Stories from a fertile realm
In the great circle of life, estuaries represent the point at which the circle closes, where land meets sea and this planet's interconnectedness completes. Fertile realms bursting with life.
There is a vast temperate rainforest on the West Coast of British Columbia, Canada. Passages of Pacific Ocean scar deep into the fjordlands, and clusters of volcanic islands peter off into the distance. Grizzly bears roam the grasslands while pods of killer whales freely explore the channels. Trees of cedar, hemlock and Douglas fir stand tall, quietly boasting that they were able to grow from such a small seed. It is of course the Great Bear Rainforest. Scattered throughout this 6.4-million-hectare rainforest, in the bays, are pockets of fertile marshes that make this entire ecosystem possible: estuaries. They take up an exceedingly small fraction of British Columbia’s coastline, and less than 1% of the rainforest’s landscape. Yet, incredibly, these estuaries are used by 80% of all coastal wildlife species in BC.
As a wildlife guide and photographer, I have spent many hours sitting and pondering these wonderful habitats. It does not take long to realize that it is here where we witness the relationship between ocean and land, a convention between fresh and salt water. The ocean life feeds the land, and the rivers cleanse the sea with fresh nutrients washed down from the forest. Clasp you hands together, and you get an idea of the multiple ecosystems that meld to create one. As I observe, appreciating the sheer life that is all around me, it feels like I am quite literally watching the circle of life happening before my eyes. When a grizzly bear scoops a salmon from the river, eating only the tastiest bits and leaving the rest for the scavengers to disperse further throughout the forest. Ravens, eagles and shorebirds sprinkle the nitrogen around the flora, nature’s greatest fertilizer. Next spring comes and I see the same grizzly bear, but this time she is a mother of three tiny cubs, hardly a day out of their winter den. They are feeding on Lyngby’s sedge, a long, grassy-looking plant that grows abundantly in these estuaries. Studies show that this important food source has an equal amount of protein value to that of a salmon. Not surprising when you realise that it is the salmon that originally nourishes the sedge. The family’s diet will follow the seasons. Roots, berries and as much milk as mother can provide. Then comes the great salmon migration. Now, the circle continues. I feel such desperation, as I watch, to be a part of this circle, and not to be a part of what breaks it.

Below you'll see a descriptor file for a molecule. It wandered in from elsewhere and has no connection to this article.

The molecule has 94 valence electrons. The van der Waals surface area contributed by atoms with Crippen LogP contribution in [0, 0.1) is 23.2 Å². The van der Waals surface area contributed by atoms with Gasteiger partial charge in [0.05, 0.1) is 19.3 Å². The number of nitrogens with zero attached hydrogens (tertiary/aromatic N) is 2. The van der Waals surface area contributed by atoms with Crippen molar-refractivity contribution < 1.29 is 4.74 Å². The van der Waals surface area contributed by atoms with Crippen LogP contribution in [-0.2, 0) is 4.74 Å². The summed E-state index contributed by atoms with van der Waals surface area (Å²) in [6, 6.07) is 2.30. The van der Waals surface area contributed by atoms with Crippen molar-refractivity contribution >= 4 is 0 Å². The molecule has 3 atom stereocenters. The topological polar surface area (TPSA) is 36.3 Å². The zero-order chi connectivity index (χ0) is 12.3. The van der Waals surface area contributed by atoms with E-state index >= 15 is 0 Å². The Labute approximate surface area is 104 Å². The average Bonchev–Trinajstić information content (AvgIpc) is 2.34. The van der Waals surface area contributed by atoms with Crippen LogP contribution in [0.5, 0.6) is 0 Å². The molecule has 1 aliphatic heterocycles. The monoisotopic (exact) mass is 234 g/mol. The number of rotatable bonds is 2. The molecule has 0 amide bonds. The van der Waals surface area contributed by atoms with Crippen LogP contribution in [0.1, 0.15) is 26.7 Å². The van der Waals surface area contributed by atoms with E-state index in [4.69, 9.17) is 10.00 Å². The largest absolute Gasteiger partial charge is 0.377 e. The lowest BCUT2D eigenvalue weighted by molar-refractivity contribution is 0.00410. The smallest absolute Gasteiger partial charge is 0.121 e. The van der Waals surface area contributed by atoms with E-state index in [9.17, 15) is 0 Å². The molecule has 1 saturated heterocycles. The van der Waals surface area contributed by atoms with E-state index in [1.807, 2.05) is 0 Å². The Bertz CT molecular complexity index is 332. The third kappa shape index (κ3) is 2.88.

As well as the circle of life, we can even witness a circle of protection. In some cases, an animal’s conservational status can lead to the protection of a variety of other species or a certain natural environment. They are known as an umbrella species. An example of an umbrella species is North America’s largest waterfowl, the trumpeter swan. Many trumpeters overwinter in BC’s estuaries and in the late 1800’s, populations drastically declined mostly due to overharvesting. So, in order to save the population, large estuaries that the swans were known to inhabit were protected, passively creating a haven for many other species within. The swan’s numbers have since bounced back and they remain protected. Even some red and yellow cedar trees have become an umbrella species, known as monumental trees. If they are of a certain width and height, they can be claimed by Coastal First Nations as a traditional resource, thus protecting the cedar and its close-by neighbours from commercial logging. To think, thousands of insects reside within the tree’s bark and needles; insects that feed songbirds and bears. Generations of eagles have trusted the ancient cedar’s strong limbs to support the 2-meter-wide nests to nurture their young; the same eagles that have carried that special salmon nitrogen from the estuary into the forest, feeding the cedars and allowing them to become giants. Now, can you start to see the circle?
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This feature appears in ISSUE 18: End of the line of Oceanographic Magazine
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